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Do I read N3291 "12.8.(11/15/28) Copying and moving class objects class.copy]" correct that the implicitly-declared move constructor

  • does an element-wise move of all non-static data-members (probably via respectively defined T(T&&)
  • and if any non-static data-member can not be moved, the implicit move-constructor will be marked as deleted and not tried to be copied as a "fallback"? (yes, move is defined for built-in types, but actually is a copy).

and likewise the move-assign, using the respective T operator=(T&&) of the elements.


struct CopyOnly {
    CopyOnly(const CopyOnly&);
}; // declaring a copy means no implicit move.

struct Question {
    std::vector<int> data_;
    CopyOnly         copyOnly_;

The class Question

  • will have implicitly-declared copy-constructor and assign
  • will have implicitly-declared move-constructor and move-assign, but they will be =deleted, because the non-static data-member data_ is only copyable, but not movable?

Update. A side-question: For Question q; will std::move(q) still work? Will the fallback to copy happen there? Or will the implicitly-declared move-ctor force the compiler to stop with an error? Here it does compile.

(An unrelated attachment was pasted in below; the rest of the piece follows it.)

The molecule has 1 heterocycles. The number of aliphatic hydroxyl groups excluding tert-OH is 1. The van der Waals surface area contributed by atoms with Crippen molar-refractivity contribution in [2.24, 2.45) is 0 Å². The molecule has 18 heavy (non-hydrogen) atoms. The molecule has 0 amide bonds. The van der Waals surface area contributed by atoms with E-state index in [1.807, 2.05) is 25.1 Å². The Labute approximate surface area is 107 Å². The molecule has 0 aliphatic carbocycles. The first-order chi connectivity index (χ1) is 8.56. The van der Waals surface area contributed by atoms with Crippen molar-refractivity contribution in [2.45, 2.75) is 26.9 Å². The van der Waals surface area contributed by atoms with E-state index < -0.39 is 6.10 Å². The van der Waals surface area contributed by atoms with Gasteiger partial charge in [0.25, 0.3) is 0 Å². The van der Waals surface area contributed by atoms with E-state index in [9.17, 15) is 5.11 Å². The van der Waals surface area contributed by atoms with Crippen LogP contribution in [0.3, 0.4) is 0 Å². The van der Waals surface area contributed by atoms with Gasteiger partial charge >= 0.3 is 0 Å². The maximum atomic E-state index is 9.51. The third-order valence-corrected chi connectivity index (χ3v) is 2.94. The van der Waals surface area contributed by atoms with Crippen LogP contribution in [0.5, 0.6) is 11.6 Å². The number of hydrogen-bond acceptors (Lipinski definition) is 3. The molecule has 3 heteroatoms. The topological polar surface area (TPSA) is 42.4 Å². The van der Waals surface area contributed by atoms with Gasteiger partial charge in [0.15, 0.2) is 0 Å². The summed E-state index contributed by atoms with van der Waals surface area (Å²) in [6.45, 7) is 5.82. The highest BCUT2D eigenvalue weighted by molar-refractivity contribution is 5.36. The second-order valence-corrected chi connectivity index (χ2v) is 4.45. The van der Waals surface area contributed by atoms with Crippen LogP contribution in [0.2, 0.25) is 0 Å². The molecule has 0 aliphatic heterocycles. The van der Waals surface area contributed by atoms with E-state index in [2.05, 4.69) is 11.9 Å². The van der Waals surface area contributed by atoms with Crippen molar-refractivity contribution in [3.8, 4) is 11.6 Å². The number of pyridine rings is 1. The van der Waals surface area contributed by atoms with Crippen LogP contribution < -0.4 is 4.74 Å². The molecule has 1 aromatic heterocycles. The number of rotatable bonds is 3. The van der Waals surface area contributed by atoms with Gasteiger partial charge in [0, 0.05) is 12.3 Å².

Update 2. What does the compiler generate for the non-movable data-members if I declare the move-ctor Question(Question&&) =default? Does it then fallback to copying those?

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Do you mean that copyOnly_ is the reason for Question being not movable instead of data_ or do I miss something important? – pmr Oct 3 '11 at 18:13

1 Answer 1

up vote 5 down vote accepted

You read it incorrectly. This would break lots of C++03 classes in cases such as the following

Question getQuestion();
Question q(getQuestion()); // use of deleted move constructor!

Instead, the FDIS says that a move constructor will be declared iff {there is no user declared {copy constructor, {copy, move} assignment operator, destructor} and the implicitly declared move constructor would not be defined as deleted}.

Regarding Update 2. It has been brought to my attention that if you explicitly-default the move constructor, it will be defined as deleted by the condition

for the move constructor, a non-static data member or direct or virtual base class with a type that does not have a move constructor and is not trivially copyable.

In the following, the move constructor will be defined as deleted, because CopyOnly is not trivially copyable.

 struct Question 
        std::vector<int> data_;
        CopyOnly         copyOnly_;

        Question(Question&&) = default;
share|improve this answer
Got it! I overlooked the last bullet-item. Grummel. Good thing I asked. – towi Sep 17 '11 at 19:35
Can you also point me to the right paragraph for my "Update 2" part? – towi Sep 17 '11 at 19:38
Excellent. That is quite a set of things one has to entangle. – towi Sep 18 '11 at 10:16
@towi, I was wrong with my comment-answer on "Update 2". I will add corresponding parts to my answer. – ᐅ Johannes Schaub - litb ᐊ Oct 3 '11 at 16:58
bah, SO doesn't let me edit my answer because I already edited my own posts 15 times today. need to wait until tomorrow :) – ᐅ Johannes Schaub - litb ᐊ Oct 3 '11 at 17:03

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